Also known as the Lake District, this wild region in central Jutland (that’s the large peninsula that makes up much of Denmark) is home to some of the most beautiful natural scenery in the country. If you go in expecting something to rival the magnificence of the Norwegian fjords or stark beauty of Northern Sweden, you’ll likely walk away slightly disappointed. While the sheer cliffs and rugged peaks found elsewhere in Scandinavia are missing, you will be greeted by gentle hills, tons of lakes, dense forest, and rivers. It’s a great place for people of all ages and skills to take a break from the city and dust off their hiking boots.
The third largest of Denmark’s many islands is the birthplace of renowned author Hans Christian Andersen – and it lives up to its most famous son. You’ll find a worthy small city in Odense, but the island is also home to many beautiful castles, quaint villages and farms, as well as a varied landscape that includes forests, hills, and more. It may not be as exciting as the larger Zealand or as unique as some of the smaller islands, but do yourself a favour and see what Funen has to offer before moving on.
If you really want to experience something different, the small island of Ærø definitely merits a place on your itinerary. The small town of Ærøskøbing is quaint and reminiscent of Danish life in years past. Beyond that, you’ll find a rich maritime culture that has remained central to life on the island since people first lived here. Ærø is dotted with old houses and windmills – giving the entire place a fairy-tale allure (as if we haven’t said that about Denmark enough already). It’s also one of the more romantic spots in the country, with the island playing host to a boatload of marriages each year.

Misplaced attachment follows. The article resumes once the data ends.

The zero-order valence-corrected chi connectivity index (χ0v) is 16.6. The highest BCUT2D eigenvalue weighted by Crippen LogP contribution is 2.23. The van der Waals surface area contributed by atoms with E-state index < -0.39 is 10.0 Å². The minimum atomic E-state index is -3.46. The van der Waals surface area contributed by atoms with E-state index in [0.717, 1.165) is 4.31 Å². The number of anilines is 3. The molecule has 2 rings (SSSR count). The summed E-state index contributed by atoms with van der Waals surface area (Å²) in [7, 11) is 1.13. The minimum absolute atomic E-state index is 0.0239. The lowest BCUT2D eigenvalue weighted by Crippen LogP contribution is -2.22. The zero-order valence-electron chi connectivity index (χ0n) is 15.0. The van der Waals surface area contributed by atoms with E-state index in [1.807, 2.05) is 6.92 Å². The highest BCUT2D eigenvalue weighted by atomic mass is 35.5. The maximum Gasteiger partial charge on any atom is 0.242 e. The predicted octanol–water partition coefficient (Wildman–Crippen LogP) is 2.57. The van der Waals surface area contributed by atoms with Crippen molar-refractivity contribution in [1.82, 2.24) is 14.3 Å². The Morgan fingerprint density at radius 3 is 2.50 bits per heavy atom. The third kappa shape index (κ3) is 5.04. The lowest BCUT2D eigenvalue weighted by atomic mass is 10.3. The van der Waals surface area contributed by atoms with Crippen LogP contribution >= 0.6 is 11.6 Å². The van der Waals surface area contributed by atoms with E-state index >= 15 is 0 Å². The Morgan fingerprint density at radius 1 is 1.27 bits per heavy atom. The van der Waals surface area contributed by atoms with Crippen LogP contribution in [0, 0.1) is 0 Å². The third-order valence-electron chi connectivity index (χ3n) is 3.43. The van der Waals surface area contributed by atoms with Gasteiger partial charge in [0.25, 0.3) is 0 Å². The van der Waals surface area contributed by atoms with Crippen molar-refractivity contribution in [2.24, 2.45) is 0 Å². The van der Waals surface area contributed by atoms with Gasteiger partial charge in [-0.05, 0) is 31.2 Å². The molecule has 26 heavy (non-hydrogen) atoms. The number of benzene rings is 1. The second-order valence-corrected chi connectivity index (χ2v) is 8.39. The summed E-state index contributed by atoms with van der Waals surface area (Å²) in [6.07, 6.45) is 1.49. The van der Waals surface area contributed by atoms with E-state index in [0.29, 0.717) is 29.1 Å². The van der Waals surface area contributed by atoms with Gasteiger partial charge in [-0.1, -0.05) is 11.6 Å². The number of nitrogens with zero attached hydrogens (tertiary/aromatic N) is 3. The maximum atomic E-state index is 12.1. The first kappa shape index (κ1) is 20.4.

If you’re still looking to get in touch with the life of a seafarer, look no further than the island of Bornholm. It’s not the easiest place to get to, located way out in the Baltic Sea, but you’ll be glad for the extra effort once you get there. First off, Bornholm is relatively sunny compared to the rest of the country, but it’s arguably the beautiful landscape that serves as the main draw. White beaches, cliffs, thick forests, and more can be found here – along with ample coastline. The residents have also made their mark on the land over the years, with everything from medieval forts to small fishing hamlets cropping up. Last but certainly not least, you’ll find a great collection of cuisine options, not least the renowned smokehouses.
How much does traveling to Denmark cost? ($$$$)*
Round trip flights between Pearson and Copenhagen usually start at about the $700 Canadian mark. However this will likely include many connecting flights, so be sure to shop around and adjust your flight plan to get the best possible rate. You can often find some good deals when flying to Scandinavia so be sure to keep an eye out.
While the flight may not cost too much, Denmark is a fairly expensive country when you’re there (especially in Copenhagen). Expect to spend about an average of $181 a day with a budget of $69 for accommodation and $50 for food. Those with a talent for keeping money in their pockets could hope to spend closer to $70 a day while buying into luxury will run you closer to $480.
*Cost rating on a scale of ‘$ to $$$$’, or ‘cheapest to most expensive’
Staying safe in Denmark
Denmark is a very safe country, with no nationwide advisory and normal security precautions recommended throughout. That being said, petty crime remains a problem in cities and tourist areas – while some gang violence does occur in parts of north Copenhagen. Overall though, you’ll find a safe, secure, and welcoming country that couldn’t make a better vacation!
For more on travel safety in Denmark, check out the Canadian Travel Advisory website HERE.
These are just a few examples of where to go in Denmark, there’s tons more to see and do. If you think somewhere else should be on the list, let us know in the comments.